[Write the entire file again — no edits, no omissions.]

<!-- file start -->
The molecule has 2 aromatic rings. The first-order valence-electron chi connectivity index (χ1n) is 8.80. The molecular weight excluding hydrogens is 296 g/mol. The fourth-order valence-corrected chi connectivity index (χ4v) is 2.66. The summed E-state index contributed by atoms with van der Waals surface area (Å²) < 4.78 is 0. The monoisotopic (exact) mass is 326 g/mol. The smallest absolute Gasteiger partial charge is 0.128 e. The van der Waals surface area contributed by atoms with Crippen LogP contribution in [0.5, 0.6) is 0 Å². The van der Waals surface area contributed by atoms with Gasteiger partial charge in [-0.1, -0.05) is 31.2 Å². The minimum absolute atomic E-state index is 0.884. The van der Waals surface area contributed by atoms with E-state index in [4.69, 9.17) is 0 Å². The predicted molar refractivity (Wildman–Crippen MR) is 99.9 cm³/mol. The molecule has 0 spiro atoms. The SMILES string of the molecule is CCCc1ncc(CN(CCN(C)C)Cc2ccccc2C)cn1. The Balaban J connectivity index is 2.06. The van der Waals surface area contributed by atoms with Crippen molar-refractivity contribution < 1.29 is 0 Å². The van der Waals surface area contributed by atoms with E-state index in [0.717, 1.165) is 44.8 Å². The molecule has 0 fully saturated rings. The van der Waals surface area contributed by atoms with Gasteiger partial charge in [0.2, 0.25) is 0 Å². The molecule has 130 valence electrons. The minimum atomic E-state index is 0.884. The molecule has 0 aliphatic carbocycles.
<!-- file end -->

The molecule has 2 aromatic rings. The first-order valence-electron chi connectivity index (χ1n) is 8.80. The molecular weight excluding hydrogens is 296 g/mol. The fourth-order valence-corrected chi connectivity index (χ4v) is 2.66. The summed E-state index contributed by atoms with van der Waals surface area (Å²) < 4.78 is 0. The monoisotopic (exact) mass is 326 g/mol. The smallest absolute Gasteiger partial charge is 0.128 e. The van der Waals surface area contributed by atoms with Crippen LogP contribution in [0.5, 0.6) is 0 Å². The van der Waals surface area contributed by atoms with Gasteiger partial charge in [-0.1, -0.05) is 31.2 Å². The minimum absolute atomic E-state index is 0.884. The van der Waals surface area contributed by atoms with E-state index in [4.69, 9.17) is 0 Å². The predicted molar refractivity (Wildman–Crippen MR) is 99.9 cm³/mol. The molecule has 0 spiro atoms. The SMILES string of the molecule is CCCc1ncc(CN(CCN(C)C)Cc2ccccc2C)cn1. The Balaban J connectivity index is 2.06. The van der Waals surface area contributed by atoms with Crippen molar-refractivity contribution < 1.29 is 0 Å². The van der Waals surface area contributed by atoms with E-state index in [0.717, 1.165) is 44.8 Å². The molecule has 0 fully saturated rings. The van der Waals surface area contributed by atoms with Gasteiger partial charge in [0.2, 0.25) is 0 Å². The molecule has 130 valence electrons. The minimum atomic E-state index is 0.884. The molecule has 0 aliphatic carbocycles.